Present distribution infrastructure is designed mainly for uni-directional power flow with well-controlled generation. An increase in the inverter-interfaced photovoltaic (PV) systems requires a thorough re-examination of the design, operation, protection and control of distribution systems. In order to understand the impact of high penetration of PV generation, this work conducts an automated and detailed modeling of a power distribution system. The simulation results of the modeled distribution feeder have been verified with the field measurements.
Based on the feeder model, this work studies the impact of the PV systems on voltage profiles under various scenarios, including reallocation of the PV systems, reactive power support from the PV inverters, and settings of the load-tap changing transformers in coordination with the PV penetration. Design recommendations have been made based on the simulation results to improve the voltage profiles in the feeder studied.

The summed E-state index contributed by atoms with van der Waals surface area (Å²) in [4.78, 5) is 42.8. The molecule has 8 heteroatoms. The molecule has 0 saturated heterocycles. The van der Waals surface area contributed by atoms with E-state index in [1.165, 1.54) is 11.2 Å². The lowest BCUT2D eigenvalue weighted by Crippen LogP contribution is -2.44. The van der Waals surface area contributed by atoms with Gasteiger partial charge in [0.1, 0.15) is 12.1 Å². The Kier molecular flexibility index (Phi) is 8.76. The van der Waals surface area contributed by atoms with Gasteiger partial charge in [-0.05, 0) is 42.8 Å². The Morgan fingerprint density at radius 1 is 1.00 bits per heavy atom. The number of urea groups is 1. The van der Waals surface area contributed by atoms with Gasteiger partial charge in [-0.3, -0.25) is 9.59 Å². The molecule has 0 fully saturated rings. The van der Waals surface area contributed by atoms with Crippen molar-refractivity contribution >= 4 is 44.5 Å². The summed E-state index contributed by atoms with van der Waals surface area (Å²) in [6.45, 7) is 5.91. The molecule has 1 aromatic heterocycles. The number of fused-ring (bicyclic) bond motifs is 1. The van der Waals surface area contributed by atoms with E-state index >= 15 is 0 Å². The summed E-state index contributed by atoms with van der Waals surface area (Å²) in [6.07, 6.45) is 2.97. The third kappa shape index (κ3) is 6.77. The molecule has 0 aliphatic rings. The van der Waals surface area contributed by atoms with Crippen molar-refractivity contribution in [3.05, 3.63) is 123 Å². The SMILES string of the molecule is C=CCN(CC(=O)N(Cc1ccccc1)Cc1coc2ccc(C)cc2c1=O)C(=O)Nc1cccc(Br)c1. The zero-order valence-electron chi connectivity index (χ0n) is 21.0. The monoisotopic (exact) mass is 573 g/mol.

To carry out dynamic studies related to high penetration of PV systems, this work proposes a differential algebraic equation (DAE) based dynamic modeling and analysis method. Different controllers including inverter current controllers, anti-islanding controllers and droop controllers, are designed and tested in large systems. The method extends the capability of the distribution system analysis tools, to help conduct dynamic analyses in large unbalanced distribution systems.
Another main contribution of this work is related to the investigation of the PV impacts on the feeder protection coordination. Various protection coordination types, including fuse-fuse, recloser-fuse, relay-fuse and relay-recloser have been studied. The analyses provide a better understanding of the relay and recloser settings under different configurations of the PV interconnection transformers, PV penetration levels, and fault types.
A decision tree and fuzzy logic based fault location identification process has also been proposed in this work. The process is composed of the off-line training of the decision tree, and the on-line analysis of the fault events. Fault current contribution from the PV systems, as well as the variation of the fault resistance have been taken into consideration. Two actual fault cases with the event data recorded were used to examine the effectiveness of the fault identification process.